Yesterday, I reported on the national wage gap between teachers and other professionals and dug into the data to look at the impact on Tennessee.
It’s pretty disappointing nationally, but the Tennessee numbers are especially disturbing: Below the national average and even about 3 points below the Southeastern average.
We can do better.
Here’s the good news: The Department of Finance and Administration recently released revenue numbers for the fiscal year that ended June 30th. Turns out, we have LOTS of extra money.
Year-to-date revenues for 12 months were $925.0 million more than the budgeted estimate. The general fund recorded revenues in the amount of $852.4 million more than the budgeted estimate, and the four other funds $72.6 million more than the budgeted estimate.
Yes, that’s right, $925 million MORE than we planned on having.
To fully close the wage gap for teachers, we’d need around $500 million which would result in a raise of about $10,000 per teacher.
With this available surplus, Tennessee could become the first state in the nation to close the wage gap completely. And we could do it with $425 million to spare. That’s pretty conservative. Oh, and we could do it without raising a single tax.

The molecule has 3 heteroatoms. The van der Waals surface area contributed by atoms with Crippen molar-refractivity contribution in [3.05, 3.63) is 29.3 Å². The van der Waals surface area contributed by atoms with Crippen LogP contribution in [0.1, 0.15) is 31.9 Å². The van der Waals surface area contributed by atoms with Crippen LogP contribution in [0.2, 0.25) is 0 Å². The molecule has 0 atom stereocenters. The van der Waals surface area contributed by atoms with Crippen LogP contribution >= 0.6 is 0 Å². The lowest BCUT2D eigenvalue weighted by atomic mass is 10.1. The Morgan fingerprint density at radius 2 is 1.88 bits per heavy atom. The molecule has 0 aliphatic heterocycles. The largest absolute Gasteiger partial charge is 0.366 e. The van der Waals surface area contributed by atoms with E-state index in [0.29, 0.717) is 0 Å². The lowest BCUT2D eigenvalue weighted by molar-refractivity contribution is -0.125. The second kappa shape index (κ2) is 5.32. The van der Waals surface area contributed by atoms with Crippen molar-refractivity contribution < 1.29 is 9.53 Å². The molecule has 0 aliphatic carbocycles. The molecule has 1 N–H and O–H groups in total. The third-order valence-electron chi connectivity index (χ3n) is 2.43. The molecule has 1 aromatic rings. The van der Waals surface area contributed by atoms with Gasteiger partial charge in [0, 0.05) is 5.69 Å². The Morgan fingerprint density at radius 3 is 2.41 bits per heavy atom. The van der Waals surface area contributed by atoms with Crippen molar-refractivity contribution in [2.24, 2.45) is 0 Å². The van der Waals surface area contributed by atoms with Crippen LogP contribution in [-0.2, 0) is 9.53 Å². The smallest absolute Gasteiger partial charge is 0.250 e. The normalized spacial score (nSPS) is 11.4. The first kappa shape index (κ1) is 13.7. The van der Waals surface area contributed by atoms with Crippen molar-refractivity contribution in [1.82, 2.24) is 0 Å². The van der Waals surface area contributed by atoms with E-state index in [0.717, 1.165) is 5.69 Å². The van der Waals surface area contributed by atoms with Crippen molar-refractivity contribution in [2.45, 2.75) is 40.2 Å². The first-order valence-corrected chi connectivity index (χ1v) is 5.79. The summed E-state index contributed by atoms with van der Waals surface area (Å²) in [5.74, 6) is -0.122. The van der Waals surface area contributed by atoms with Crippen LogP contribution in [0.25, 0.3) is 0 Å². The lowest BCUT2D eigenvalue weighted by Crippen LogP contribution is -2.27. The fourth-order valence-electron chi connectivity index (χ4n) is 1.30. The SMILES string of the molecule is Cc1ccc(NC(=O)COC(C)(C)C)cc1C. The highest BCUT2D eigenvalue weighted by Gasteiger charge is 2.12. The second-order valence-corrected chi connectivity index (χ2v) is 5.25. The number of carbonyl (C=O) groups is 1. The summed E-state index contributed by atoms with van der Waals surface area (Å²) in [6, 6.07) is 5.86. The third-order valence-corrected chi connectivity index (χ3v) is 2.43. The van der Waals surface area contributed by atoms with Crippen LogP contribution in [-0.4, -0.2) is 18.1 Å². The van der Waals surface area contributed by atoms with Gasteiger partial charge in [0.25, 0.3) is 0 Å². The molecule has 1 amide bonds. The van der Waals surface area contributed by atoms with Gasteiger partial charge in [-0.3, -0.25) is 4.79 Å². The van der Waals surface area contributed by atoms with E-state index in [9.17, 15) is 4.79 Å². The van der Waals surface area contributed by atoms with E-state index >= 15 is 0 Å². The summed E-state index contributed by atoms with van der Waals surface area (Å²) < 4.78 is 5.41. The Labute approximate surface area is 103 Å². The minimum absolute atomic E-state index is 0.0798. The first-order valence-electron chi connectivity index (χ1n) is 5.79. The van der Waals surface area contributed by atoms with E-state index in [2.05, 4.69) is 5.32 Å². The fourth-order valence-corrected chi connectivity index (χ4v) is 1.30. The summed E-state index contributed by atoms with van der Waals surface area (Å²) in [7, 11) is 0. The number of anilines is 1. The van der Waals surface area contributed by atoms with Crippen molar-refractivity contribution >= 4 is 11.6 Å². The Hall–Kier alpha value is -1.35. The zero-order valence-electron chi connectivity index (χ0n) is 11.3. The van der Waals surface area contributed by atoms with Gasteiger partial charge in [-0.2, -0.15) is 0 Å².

An even more conservative approach would be to phase-in wage gap closure over two to three years to ensure revenue is keeping up. That could mean an average raise of about $5000 per teacher in the first year and slightly smaller, but significant raises in successive years.
A move like that would grab national attention. Suddenly, our neighbors in Kentucky and Alabama could no longer say they offer a better value proposition for their teachers.
We would not only deliver on becoming the fastest-improving state in teacher salaries, we’d be doing it in a fiscally responsible, conservative way.
If you’re in college and want to be a teacher, wouldn’t you want to go where you could make just as much as your professional peers? In Tennessee, you’re making 30% less at current numbers. But the budget situation in our state means it doesn’t have to be that way.
The first state in the nation to close the teacher wage gap. It could be Tennessee.
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